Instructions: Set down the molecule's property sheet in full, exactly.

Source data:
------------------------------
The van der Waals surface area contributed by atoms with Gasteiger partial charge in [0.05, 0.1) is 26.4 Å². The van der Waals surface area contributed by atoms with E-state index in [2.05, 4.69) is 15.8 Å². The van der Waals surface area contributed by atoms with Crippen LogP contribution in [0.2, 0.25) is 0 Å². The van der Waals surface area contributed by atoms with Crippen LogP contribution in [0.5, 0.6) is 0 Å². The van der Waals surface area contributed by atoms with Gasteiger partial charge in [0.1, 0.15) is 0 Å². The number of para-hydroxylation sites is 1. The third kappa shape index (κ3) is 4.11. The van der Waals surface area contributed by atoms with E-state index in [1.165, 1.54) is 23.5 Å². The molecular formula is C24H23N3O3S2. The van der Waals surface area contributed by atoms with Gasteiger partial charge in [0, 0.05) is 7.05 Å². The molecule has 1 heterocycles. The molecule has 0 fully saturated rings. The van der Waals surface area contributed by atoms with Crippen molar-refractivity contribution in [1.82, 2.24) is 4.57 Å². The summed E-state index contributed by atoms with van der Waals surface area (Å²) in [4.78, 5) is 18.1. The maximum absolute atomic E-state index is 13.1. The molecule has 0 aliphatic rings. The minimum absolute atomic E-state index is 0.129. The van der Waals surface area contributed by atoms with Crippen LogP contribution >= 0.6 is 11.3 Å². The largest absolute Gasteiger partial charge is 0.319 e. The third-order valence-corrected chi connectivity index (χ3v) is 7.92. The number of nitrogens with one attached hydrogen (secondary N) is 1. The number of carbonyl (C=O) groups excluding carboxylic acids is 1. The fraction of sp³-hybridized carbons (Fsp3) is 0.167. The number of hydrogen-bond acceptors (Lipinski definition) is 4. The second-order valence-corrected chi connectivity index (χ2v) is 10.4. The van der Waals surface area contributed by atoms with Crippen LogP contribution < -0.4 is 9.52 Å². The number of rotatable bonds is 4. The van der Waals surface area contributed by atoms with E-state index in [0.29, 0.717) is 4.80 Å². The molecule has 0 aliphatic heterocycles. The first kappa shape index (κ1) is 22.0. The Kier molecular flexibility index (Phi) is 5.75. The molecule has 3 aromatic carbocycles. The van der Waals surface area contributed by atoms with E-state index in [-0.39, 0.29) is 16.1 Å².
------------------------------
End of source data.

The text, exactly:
The van der Waals surface area contributed by atoms with Gasteiger partial charge in [0.05, 0.1) is 26.4 Å². The van der Waals surface area contributed by atoms with E-state index in [2.05, 4.69) is 15.8 Å². The van der Waals surface area contributed by atoms with Crippen LogP contribution in [0.2, 0.25) is 0 Å². The van der Waals surface area contributed by atoms with Crippen LogP contribution in [0.5, 0.6) is 0 Å². The van der Waals surface area contributed by atoms with Gasteiger partial charge in [0.1, 0.15) is 0 Å². The number of para-hydroxylation sites is 1. The third kappa shape index (κ3) is 4.11. The van der Waals surface area contributed by atoms with E-state index in [1.165, 1.54) is 23.5 Å². The molecular formula is C24H23N3O3S2. The van der Waals surface area contributed by atoms with Gasteiger partial charge in [0, 0.05) is 7.05 Å². The molecule has 1 heterocycles. The molecule has 0 fully saturated rings. The van der Waals surface area contributed by atoms with Crippen molar-refractivity contribution in [1.82, 2.24) is 4.57 Å². The summed E-state index contributed by atoms with van der Waals surface area (Å²) in [4.78, 5) is 18.1. The maximum absolute atomic E-state index is 13.1. The molecule has 0 aliphatic rings. The minimum absolute atomic E-state index is 0.129. The van der Waals surface area contributed by atoms with Crippen LogP contribution >= 0.6 is 11.3 Å². The largest absolute Gasteiger partial charge is 0.319 e. The third-order valence-corrected chi connectivity index (χ3v) is 7.92. The number of nitrogens with one attached hydrogen (secondary N) is 1. The number of carbonyl (C=O) groups excluding carboxylic acids is 1. The fraction of sp³-hybridized carbons (Fsp3) is 0.167. The number of hydrogen-bond acceptors (Lipinski definition) is 4. The second-order valence-corrected chi connectivity index (χ2v) is 10.4. The van der Waals surface area contributed by atoms with Crippen LogP contribution < -0.4 is 9.52 Å². The number of rotatable bonds is 4. The van der Waals surface area contributed by atoms with E-state index in [0.29, 0.717) is 4.80 Å². The molecule has 0 aliphatic heterocycles. The first kappa shape index (κ1) is 22.0. The Kier molecular flexibility index (Phi) is 5.75. The molecule has 3 aromatic carbocycles. The van der Waals surface area contributed by atoms with E-state index in [-0.39, 0.29) is 16.1 Å².